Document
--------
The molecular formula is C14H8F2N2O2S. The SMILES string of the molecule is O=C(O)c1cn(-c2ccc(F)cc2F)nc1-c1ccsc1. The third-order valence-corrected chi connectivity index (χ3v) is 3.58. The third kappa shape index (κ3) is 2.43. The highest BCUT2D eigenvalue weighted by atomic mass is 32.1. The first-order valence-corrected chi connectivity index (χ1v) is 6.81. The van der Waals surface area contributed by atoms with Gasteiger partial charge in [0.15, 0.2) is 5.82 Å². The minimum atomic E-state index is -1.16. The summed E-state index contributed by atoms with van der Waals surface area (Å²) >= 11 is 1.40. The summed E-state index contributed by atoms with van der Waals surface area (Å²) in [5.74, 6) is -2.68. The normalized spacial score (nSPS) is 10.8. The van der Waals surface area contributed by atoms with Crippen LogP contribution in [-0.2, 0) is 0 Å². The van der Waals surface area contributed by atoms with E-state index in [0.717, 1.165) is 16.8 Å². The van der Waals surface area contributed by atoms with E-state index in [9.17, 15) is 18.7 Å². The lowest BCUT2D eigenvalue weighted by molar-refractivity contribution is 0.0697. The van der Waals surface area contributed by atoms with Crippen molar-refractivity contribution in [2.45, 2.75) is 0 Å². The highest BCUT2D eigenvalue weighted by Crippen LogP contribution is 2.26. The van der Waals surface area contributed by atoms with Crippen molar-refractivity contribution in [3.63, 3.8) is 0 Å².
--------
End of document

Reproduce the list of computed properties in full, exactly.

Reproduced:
The molecular formula is C14H8F2N2O2S. The SMILES string of the molecule is O=C(O)c1cn(-c2ccc(F)cc2F)nc1-c1ccsc1. The third-order valence-corrected chi connectivity index (χ3v) is 3.58. The third kappa shape index (κ3) is 2.43. The highest BCUT2D eigenvalue weighted by atomic mass is 32.1. The first-order valence-corrected chi connectivity index (χ1v) is 6.81. The van der Waals surface area contributed by atoms with Gasteiger partial charge in [0.15, 0.2) is 5.82 Å². The minimum atomic E-state index is -1.16. The summed E-state index contributed by atoms with van der Waals surface area (Å²) >= 11 is 1.40. The summed E-state index contributed by atoms with van der Waals surface area (Å²) in [5.74, 6) is -2.68. The normalized spacial score (nSPS) is 10.8. The van der Waals surface area contributed by atoms with Crippen LogP contribution in [-0.2, 0) is 0 Å². The van der Waals surface area contributed by atoms with E-state index in [0.717, 1.165) is 16.8 Å². The van der Waals surface area contributed by atoms with E-state index in [9.17, 15) is 18.7 Å². The lowest BCUT2D eigenvalue weighted by molar-refractivity contribution is 0.0697. The van der Waals surface area contributed by atoms with Crippen molar-refractivity contribution in [2.45, 2.75) is 0 Å². The highest BCUT2D eigenvalue weighted by Crippen LogP contribution is 2.26. The van der Waals surface area contributed by atoms with Crippen molar-refractivity contribution in [3.63, 3.8) is 0 Å².